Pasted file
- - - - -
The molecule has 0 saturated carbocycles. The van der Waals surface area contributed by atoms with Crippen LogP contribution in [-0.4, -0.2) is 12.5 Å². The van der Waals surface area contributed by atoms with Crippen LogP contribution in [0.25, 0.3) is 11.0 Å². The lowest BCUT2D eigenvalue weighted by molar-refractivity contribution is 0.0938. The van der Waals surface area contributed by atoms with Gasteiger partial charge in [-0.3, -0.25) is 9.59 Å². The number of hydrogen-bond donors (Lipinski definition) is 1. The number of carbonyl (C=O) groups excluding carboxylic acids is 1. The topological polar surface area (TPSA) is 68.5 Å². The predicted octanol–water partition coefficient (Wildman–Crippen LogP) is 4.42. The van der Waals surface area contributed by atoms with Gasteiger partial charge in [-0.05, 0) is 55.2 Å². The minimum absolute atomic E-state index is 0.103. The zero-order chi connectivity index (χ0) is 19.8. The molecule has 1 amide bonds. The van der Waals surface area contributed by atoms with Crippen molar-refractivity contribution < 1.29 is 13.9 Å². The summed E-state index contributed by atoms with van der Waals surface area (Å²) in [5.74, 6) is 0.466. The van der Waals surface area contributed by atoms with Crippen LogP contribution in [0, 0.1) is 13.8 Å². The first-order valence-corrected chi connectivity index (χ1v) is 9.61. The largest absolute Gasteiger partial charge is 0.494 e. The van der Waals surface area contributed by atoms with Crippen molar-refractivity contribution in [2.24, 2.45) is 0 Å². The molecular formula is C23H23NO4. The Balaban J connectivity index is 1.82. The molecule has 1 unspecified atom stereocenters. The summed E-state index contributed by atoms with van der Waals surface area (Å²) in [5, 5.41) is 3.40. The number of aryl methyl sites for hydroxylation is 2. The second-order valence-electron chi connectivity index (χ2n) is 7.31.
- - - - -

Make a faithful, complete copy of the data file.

The molecule has 0 saturated carbocycles. The van der Waals surface area contributed by atoms with Crippen LogP contribution in [-0.4, -0.2) is 12.5 Å². The van der Waals surface area contributed by atoms with Crippen LogP contribution in [0.25, 0.3) is 11.0 Å². The lowest BCUT2D eigenvalue weighted by molar-refractivity contribution is 0.0938. The van der Waals surface area contributed by atoms with Gasteiger partial charge in [-0.3, -0.25) is 9.59 Å². The number of hydrogen-bond donors (Lipinski definition) is 1. The number of carbonyl (C=O) groups excluding carboxylic acids is 1. The topological polar surface area (TPSA) is 68.5 Å². The predicted octanol–water partition coefficient (Wildman–Crippen LogP) is 4.42. The van der Waals surface area contributed by atoms with Gasteiger partial charge in [-0.05, 0) is 55.2 Å². The minimum absolute atomic E-state index is 0.103. The zero-order chi connectivity index (χ0) is 19.8. The molecule has 1 amide bonds. The van der Waals surface area contributed by atoms with Crippen molar-refractivity contribution < 1.29 is 13.9 Å². The summed E-state index contributed by atoms with van der Waals surface area (Å²) in [5.74, 6) is 0.466. The van der Waals surface area contributed by atoms with Crippen LogP contribution in [0, 0.1) is 13.8 Å². The first-order valence-corrected chi connectivity index (χ1v) is 9.61. The largest absolute Gasteiger partial charge is 0.494 e. The van der Waals surface area contributed by atoms with Crippen molar-refractivity contribution in [2.24, 2.45) is 0 Å². The molecular formula is C23H23NO4. The Balaban J connectivity index is 1.82. The molecule has 1 unspecified atom stereocenters. The summed E-state index contributed by atoms with van der Waals surface area (Å²) in [5, 5.41) is 3.40. The number of aryl methyl sites for hydroxylation is 2. The second-order valence-electron chi connectivity index (χ2n) is 7.31.